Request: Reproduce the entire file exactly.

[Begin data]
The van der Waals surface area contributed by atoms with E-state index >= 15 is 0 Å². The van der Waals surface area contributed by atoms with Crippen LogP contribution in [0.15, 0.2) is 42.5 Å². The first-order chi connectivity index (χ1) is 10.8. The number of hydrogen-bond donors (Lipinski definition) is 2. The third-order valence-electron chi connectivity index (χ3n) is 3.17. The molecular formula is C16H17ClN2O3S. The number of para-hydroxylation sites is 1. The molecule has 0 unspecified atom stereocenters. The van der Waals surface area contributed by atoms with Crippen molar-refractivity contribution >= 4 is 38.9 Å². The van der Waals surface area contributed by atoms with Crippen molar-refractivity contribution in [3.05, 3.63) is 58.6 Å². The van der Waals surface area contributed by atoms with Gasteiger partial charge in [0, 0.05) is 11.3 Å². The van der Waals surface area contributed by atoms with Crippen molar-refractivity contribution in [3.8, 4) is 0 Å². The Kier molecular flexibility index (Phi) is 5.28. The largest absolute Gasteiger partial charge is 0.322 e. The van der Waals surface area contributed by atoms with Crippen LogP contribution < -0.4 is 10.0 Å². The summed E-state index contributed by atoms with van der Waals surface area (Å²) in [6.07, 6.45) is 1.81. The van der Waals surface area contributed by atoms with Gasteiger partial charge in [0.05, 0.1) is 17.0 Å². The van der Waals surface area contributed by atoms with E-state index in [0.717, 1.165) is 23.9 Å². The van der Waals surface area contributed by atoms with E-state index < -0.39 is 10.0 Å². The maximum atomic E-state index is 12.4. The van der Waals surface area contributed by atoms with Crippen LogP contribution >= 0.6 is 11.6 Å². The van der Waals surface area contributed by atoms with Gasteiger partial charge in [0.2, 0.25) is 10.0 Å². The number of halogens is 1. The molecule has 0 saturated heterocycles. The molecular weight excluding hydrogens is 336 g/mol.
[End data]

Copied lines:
The van der Waals surface area contributed by atoms with E-state index >= 15 is 0 Å². The van der Waals surface area contributed by atoms with Crippen LogP contribution in [0.15, 0.2) is 42.5 Å². The first-order chi connectivity index (χ1) is 10.8. The number of hydrogen-bond donors (Lipinski definition) is 2. The third-order valence-electron chi connectivity index (χ3n) is 3.17. The molecular formula is C16H17ClN2O3S. The number of para-hydroxylation sites is 1. The molecule has 0 unspecified atom stereocenters. The van der Waals surface area contributed by atoms with Crippen molar-refractivity contribution >= 4 is 38.9 Å². The van der Waals surface area contributed by atoms with Crippen molar-refractivity contribution in [3.05, 3.63) is 58.6 Å². The van der Waals surface area contributed by atoms with Gasteiger partial charge in [0, 0.05) is 11.3 Å². The van der Waals surface area contributed by atoms with Crippen molar-refractivity contribution in [3.8, 4) is 0 Å². The Kier molecular flexibility index (Phi) is 5.28. The largest absolute Gasteiger partial charge is 0.322 e. The van der Waals surface area contributed by atoms with Crippen LogP contribution < -0.4 is 10.0 Å². The summed E-state index contributed by atoms with van der Waals surface area (Å²) in [6.07, 6.45) is 1.81. The van der Waals surface area contributed by atoms with Gasteiger partial charge in [0.05, 0.1) is 17.0 Å². The van der Waals surface area contributed by atoms with E-state index in [0.717, 1.165) is 23.9 Å². The van der Waals surface area contributed by atoms with E-state index < -0.39 is 10.0 Å². The maximum atomic E-state index is 12.4. The van der Waals surface area contributed by atoms with Crippen LogP contribution >= 0.6 is 11.6 Å². The van der Waals surface area contributed by atoms with Gasteiger partial charge in [0.2, 0.25) is 10.0 Å². The number of halogens is 1. The molecule has 0 saturated heterocycles. The molecular weight excluding hydrogens is 336 g/mol.